Epidemiologic studies have shown that the neutrophil count correlates with the risk of myocardial infarction and stroke and identify patients more susceptible to reinfarction and in-hospital death. In particular, neutrophils action was initially associated to blood rheological changes, or to the effect of neutrophil-derived eicosanoids or proteases. Animal models indicate that platelet-leukocyte P-selectin dependent cross-talk contributes to fibrin deposition during in vivo thrombus formation. In fact, platelet P-selectin, through its leukocyte counter-receptor PSGL-1, determines the activation of leukocyte beta2 integrins, the binding of fibrinogen and the expression of tissue factor on leukocyte surface. Monocytes stimulated in vitro with LPS, PMA and P-selectin synthesize and express tissue factor, fMLP, P-selectin, TNFalpha and C5a are effective stimuli that trigger the synthesis and expression of biologically active tissue factor in neutrophils. The experimental evidence well agrees with clinical observations: patients with acute coronary syndromes, acute respiratory distress syndrome, antiphospholipid syndromes, giant cell arteritis and myeloproliferative syndromes have increased the expression of tissue factor on leukocyte surface. Moreover circulating neutrophils express mRNA codifying for full-length and/or alternatively spliced tissue factor, suggesting a new important link between thrombosis and inflammation. All together, clinical and experimental evidence suggest that the leukocyte thrombogenic profile is a relevant player in patients with a high risk of thromboembolic events and possibly represents a suitable target for molecular intervention.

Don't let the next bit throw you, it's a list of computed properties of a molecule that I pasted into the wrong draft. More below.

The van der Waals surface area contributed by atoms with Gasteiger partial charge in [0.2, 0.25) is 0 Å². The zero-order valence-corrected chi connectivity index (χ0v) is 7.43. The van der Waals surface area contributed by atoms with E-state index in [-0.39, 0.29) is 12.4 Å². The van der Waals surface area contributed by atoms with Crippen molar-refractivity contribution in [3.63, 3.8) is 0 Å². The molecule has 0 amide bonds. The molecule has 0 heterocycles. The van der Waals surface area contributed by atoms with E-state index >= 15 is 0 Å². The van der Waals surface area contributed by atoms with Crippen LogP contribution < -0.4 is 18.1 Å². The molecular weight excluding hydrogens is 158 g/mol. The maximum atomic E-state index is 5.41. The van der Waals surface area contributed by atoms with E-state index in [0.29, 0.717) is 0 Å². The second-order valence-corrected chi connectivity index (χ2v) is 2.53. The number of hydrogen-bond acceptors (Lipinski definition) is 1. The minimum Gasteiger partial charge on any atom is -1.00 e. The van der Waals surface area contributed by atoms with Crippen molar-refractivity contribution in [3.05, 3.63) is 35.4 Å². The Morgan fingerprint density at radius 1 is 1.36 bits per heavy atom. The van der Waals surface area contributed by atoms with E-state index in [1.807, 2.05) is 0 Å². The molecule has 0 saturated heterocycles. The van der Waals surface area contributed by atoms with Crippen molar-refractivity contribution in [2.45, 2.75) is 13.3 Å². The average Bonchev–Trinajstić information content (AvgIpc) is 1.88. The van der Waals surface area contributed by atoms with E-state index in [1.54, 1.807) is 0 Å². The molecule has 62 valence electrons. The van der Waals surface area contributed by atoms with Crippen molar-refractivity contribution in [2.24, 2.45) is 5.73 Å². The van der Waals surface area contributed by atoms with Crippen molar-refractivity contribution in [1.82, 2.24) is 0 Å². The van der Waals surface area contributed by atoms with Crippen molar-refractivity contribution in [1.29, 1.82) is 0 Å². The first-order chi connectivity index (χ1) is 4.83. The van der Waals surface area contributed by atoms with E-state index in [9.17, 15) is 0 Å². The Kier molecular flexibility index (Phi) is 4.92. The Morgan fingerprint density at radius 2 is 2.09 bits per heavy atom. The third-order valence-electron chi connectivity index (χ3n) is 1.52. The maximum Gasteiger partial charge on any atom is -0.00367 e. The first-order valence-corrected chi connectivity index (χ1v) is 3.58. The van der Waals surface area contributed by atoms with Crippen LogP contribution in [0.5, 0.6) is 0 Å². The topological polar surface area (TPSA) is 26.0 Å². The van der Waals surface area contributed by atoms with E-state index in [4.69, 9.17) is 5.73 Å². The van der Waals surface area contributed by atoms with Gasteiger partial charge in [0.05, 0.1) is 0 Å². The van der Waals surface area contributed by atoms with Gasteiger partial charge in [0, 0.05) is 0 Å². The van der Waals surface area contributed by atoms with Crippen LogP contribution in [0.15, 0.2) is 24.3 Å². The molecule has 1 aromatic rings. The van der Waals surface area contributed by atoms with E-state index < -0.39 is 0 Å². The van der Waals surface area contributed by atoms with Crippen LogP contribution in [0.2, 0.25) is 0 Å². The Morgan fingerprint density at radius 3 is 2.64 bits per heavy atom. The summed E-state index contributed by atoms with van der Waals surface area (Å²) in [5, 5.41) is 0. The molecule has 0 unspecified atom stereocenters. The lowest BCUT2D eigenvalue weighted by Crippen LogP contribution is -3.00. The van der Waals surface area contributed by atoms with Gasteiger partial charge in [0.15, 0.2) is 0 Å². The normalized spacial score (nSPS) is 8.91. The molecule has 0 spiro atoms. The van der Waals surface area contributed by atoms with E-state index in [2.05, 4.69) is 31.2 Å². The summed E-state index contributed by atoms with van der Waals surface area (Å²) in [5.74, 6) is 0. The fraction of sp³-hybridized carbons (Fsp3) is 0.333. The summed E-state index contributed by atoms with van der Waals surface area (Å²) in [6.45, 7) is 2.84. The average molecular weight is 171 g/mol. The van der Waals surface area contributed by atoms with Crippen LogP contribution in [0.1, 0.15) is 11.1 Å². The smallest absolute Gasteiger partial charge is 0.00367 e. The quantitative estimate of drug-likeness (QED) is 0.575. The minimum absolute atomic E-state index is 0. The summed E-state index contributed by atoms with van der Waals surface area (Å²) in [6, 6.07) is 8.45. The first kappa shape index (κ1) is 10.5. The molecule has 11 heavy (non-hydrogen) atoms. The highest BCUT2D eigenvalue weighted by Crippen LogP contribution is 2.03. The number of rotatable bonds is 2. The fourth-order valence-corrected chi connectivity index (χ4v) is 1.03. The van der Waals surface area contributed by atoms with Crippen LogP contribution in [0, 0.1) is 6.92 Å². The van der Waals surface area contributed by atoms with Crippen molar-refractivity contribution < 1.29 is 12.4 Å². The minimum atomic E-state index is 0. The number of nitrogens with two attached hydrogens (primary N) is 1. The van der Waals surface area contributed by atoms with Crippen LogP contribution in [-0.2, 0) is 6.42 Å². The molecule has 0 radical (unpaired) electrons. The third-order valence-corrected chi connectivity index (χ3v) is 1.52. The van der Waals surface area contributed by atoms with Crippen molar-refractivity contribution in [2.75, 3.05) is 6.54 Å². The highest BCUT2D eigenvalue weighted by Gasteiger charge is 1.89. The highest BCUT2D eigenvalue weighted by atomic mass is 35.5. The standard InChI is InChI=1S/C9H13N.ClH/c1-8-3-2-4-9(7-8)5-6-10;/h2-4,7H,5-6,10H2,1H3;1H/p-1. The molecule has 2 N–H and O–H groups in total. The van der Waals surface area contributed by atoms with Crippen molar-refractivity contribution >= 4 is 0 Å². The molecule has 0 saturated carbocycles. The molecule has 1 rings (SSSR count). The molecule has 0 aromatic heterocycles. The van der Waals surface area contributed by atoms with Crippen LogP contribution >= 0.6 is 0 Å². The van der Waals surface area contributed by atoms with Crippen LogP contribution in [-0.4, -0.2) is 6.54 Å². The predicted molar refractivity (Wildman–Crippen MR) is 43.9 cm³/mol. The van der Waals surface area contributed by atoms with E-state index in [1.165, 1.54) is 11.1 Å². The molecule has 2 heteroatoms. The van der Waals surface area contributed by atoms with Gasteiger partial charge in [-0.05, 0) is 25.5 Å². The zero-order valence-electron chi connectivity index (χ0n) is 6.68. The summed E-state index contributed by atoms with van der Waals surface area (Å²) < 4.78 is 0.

ASJC Scopus subject areas